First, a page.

The goal of a legitimate business is to make as much money as possible by selling goods or services that people want. However, it can be tempting to market a good or service as worthwhile or necessary even if it may provide no value or may even hurt someone. Let’s take a look at some common tactics that may be considered fraudulent and how an attorney may be helpful.
Companies May Attempt to Act as a Pyramid Scheme
If a company operates by selling goods to consumers, it is considered a legitimate business. While there is no guarantee of success by those who choose to be part of the company, there is nothing inherently wrong about it either. However, if a company makes most of its money selling products to distributors who then cannot sell that product to an outside customer, that may be considered fraud.
Contractors May Do Shoddy Work
A contractor who is hired to repair a home or remodel a commercial space may be charged with business fraud if he or she doesn’t do the job in accordance with the law and other standards. For instance, if a contractor chooses to use substandard materials or doesn’t complete the job at all, that would be fraudulent. If a subcontractor is hired to do a job, and that subcontractor does the job poorly, the general contractor could also be held liable for fraud or be charged with other crimes.
Stores Sell Expired or Otherwise Dangerous Goods
If a store sold food that was expired or otherwise contaminated, it could result in health or other issues for customers. In the event that the goods were sold intentionally, that could be considered fraud. Knowingly selling a defective product like a car that doesn’t run properly would also be fraud in most circumstances.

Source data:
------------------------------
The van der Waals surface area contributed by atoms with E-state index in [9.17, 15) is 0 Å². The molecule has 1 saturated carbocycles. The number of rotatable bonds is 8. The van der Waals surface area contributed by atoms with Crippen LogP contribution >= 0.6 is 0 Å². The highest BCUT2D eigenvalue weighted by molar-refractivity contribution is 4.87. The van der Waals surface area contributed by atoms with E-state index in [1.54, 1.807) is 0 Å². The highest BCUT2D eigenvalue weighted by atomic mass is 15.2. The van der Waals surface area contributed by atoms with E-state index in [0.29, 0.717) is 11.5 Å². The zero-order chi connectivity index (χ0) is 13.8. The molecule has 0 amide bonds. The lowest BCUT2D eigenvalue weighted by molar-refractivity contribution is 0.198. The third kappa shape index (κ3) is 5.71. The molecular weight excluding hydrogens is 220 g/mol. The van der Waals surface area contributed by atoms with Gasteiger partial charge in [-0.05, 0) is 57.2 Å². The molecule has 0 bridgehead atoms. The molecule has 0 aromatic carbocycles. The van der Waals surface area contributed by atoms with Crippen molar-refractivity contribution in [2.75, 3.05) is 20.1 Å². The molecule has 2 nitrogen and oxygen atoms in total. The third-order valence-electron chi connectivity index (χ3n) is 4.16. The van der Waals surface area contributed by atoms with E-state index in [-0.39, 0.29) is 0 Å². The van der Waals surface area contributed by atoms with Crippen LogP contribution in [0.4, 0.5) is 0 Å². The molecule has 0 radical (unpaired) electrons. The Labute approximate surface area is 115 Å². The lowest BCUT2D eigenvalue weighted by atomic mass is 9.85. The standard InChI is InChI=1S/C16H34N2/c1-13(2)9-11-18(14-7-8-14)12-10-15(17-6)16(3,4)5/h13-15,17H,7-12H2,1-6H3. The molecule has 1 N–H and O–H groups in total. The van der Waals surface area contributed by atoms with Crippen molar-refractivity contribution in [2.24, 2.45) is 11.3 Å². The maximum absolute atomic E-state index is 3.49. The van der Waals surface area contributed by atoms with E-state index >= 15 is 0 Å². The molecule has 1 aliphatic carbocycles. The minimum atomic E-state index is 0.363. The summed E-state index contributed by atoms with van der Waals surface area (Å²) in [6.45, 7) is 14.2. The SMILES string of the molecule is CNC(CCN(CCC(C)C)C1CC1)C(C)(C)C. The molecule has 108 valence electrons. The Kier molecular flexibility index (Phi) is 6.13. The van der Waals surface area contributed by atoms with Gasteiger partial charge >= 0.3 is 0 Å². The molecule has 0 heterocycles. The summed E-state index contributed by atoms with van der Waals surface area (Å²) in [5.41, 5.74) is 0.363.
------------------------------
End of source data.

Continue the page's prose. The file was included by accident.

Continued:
What Are the Penalties for Business Fraud?
The type of penalties that an individual may face for business fraud depends partially on the type of fraud committed. For instance, if money was stolen from customers or from investors, the business owner or others who engaged in fraud will likely face financial penalties such as a fine or restitution. In some cases, both a fine and restitution will be part of a sentence.
In addition to financial penalties, it is possible that an individual who commits business fraud will be sent to jail or prison. Prison terms could last for several years, decades or even for the rest of that person’s life. However, it is also possible that an individual is sentenced to a combination of jail time, probation and community service.
A business owner who commits fraud may lose his or her professional license either permanently or temporarily. This will depend largely on the seriousness of the fraud as well as the intent of the person who committed it. For instance, if an insurance salesperson sells a fake policy, he or she may no longer be allowed to sell insurance or may be banned from doing so on his or her own for a period of time.
How an Attorney May Help
If you are charged with business fraud, your attorney may help negotiate the terms of your surrender to authorities. He or she may also negotiate the terms of any plea deal that may require you to cooperate with an investigation. For the most part, legal counsel makes sure that you aren’t treated unfairly or improperly by the government. This may include helping to get evidence suppressed or otherwise taking actions to ensure a fair trial and a fair resolution of the case even if you are found guilty.
Business fraud is a serious crime that could result in serious penalties if convicted. Therefore, you will want to do everything in your power to learn more about what a prosecutor must do to prove that you committed this crime. It is also in your best interest to hire an attorney and take other steps to understand, assert and protect your rights throughout the legal process.